Revue Internationale de Philosophie 262:519-537 (2012)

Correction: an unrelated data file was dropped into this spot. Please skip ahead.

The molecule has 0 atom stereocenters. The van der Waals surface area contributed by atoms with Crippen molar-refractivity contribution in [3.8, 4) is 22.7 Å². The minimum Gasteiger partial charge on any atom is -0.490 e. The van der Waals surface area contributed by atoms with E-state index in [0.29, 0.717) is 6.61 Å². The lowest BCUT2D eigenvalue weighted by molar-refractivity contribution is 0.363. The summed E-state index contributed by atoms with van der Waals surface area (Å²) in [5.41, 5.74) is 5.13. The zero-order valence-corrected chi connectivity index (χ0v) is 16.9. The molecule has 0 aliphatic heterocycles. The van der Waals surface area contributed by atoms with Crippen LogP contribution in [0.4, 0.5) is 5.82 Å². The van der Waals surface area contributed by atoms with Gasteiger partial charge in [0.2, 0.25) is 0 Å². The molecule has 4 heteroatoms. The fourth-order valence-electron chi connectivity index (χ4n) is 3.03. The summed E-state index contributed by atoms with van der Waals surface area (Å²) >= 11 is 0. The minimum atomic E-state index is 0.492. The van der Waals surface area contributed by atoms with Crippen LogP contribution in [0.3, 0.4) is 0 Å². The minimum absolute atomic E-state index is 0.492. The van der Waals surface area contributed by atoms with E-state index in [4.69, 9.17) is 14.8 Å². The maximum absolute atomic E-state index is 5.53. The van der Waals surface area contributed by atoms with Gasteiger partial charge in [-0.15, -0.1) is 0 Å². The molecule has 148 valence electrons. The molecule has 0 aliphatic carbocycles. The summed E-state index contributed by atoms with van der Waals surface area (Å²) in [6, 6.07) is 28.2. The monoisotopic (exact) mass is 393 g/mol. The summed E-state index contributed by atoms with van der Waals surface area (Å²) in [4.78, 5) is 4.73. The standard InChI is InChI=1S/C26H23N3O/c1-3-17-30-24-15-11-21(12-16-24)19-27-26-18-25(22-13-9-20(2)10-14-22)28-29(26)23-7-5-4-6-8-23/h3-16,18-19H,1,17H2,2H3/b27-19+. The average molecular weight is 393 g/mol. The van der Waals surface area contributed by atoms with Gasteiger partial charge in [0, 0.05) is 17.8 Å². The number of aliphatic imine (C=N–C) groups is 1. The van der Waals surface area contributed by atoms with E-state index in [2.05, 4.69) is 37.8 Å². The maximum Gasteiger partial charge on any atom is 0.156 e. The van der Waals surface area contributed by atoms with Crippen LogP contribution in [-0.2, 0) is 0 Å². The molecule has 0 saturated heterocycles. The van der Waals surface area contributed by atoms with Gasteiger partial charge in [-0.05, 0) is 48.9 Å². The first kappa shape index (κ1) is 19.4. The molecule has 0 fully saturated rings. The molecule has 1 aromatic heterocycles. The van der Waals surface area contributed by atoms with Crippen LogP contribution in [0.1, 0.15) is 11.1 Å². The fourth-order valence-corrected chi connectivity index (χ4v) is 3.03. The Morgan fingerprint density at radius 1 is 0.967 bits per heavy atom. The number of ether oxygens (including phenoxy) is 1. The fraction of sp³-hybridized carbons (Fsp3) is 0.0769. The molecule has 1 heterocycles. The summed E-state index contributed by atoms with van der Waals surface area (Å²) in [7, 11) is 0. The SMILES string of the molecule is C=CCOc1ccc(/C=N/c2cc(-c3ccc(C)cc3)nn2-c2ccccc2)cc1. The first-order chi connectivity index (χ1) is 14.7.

AbstractIn 'Fiction and Fictionalism', Mark Sainsbury has recently dubbed “Selection Problem” a serious trouble for Meinongian object theories. Typically, Meinongianism has been phrased as a kind of realism on nonexistent objects : these are mind-independent things, not mental simulacra, having the properties they have independently from the activity of any cognitive agent. But how can one single out an object we have no causal acquaintance with, and which is devoid of spatiotemporal location, picking it out from a pre-determined, mind-independent set ? In this paper, I set out a line of response by distinguishing different ways in which a thing may not exist. I show that the selection problem (a) does not arise for past, currently nonexistent objects ; (b) may not arise also for future existents (provided one massages naïve intuitions a bit) ; and (c) even for mere possibilia ; but (d) is a real snag for purely fictional objects, such as Holmes or Gandalf. As for (d), I propose a solution that forces Meinongianism to introduce a kind of ontological dependence of purely fictional nonexistents upon existents. The strategy complicates the intuitively simple, naïve Meinongian framework a bit, but looks quite promising.
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